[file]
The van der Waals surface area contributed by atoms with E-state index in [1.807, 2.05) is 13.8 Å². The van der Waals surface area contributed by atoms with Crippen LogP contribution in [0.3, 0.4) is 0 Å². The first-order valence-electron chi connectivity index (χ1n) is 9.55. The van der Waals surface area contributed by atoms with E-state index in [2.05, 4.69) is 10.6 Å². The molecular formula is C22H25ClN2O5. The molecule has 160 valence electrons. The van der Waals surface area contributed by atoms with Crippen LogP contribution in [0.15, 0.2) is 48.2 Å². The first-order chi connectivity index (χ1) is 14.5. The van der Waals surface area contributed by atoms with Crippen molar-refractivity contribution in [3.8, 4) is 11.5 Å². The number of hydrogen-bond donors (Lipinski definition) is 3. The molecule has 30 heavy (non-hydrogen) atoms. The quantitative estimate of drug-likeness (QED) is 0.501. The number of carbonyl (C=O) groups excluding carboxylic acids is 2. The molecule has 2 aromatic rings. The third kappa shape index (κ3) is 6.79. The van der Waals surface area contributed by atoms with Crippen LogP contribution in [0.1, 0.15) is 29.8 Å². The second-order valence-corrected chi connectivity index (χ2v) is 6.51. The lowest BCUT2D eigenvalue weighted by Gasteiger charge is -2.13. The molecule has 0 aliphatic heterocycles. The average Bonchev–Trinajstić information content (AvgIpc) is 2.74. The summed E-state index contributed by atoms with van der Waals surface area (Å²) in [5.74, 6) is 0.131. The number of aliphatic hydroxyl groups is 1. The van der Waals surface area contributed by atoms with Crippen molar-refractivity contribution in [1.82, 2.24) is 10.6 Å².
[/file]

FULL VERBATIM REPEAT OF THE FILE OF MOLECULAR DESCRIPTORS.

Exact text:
The van der Waals surface area contributed by atoms with E-state index in [1.807, 2.05) is 13.8 Å². The van der Waals surface area contributed by atoms with Crippen LogP contribution in [0.3, 0.4) is 0 Å². The first-order valence-electron chi connectivity index (χ1n) is 9.55. The van der Waals surface area contributed by atoms with E-state index in [2.05, 4.69) is 10.6 Å². The molecular formula is C22H25ClN2O5. The molecule has 160 valence electrons. The van der Waals surface area contributed by atoms with Crippen LogP contribution in [0.15, 0.2) is 48.2 Å². The first-order chi connectivity index (χ1) is 14.5. The van der Waals surface area contributed by atoms with Crippen molar-refractivity contribution in [3.8, 4) is 11.5 Å². The number of hydrogen-bond donors (Lipinski definition) is 3. The molecule has 30 heavy (non-hydrogen) atoms. The quantitative estimate of drug-likeness (QED) is 0.501. The number of carbonyl (C=O) groups excluding carboxylic acids is 2. The molecule has 2 aromatic rings. The third kappa shape index (κ3) is 6.79. The van der Waals surface area contributed by atoms with Crippen LogP contribution in [0.1, 0.15) is 29.8 Å². The second-order valence-corrected chi connectivity index (χ2v) is 6.51. The lowest BCUT2D eigenvalue weighted by Gasteiger charge is -2.13. The molecule has 0 aliphatic heterocycles. The average Bonchev–Trinajstić information content (AvgIpc) is 2.74. The summed E-state index contributed by atoms with van der Waals surface area (Å²) in [5.74, 6) is 0.131. The number of aliphatic hydroxyl groups is 1. The van der Waals surface area contributed by atoms with Crippen molar-refractivity contribution in [1.82, 2.24) is 10.6 Å².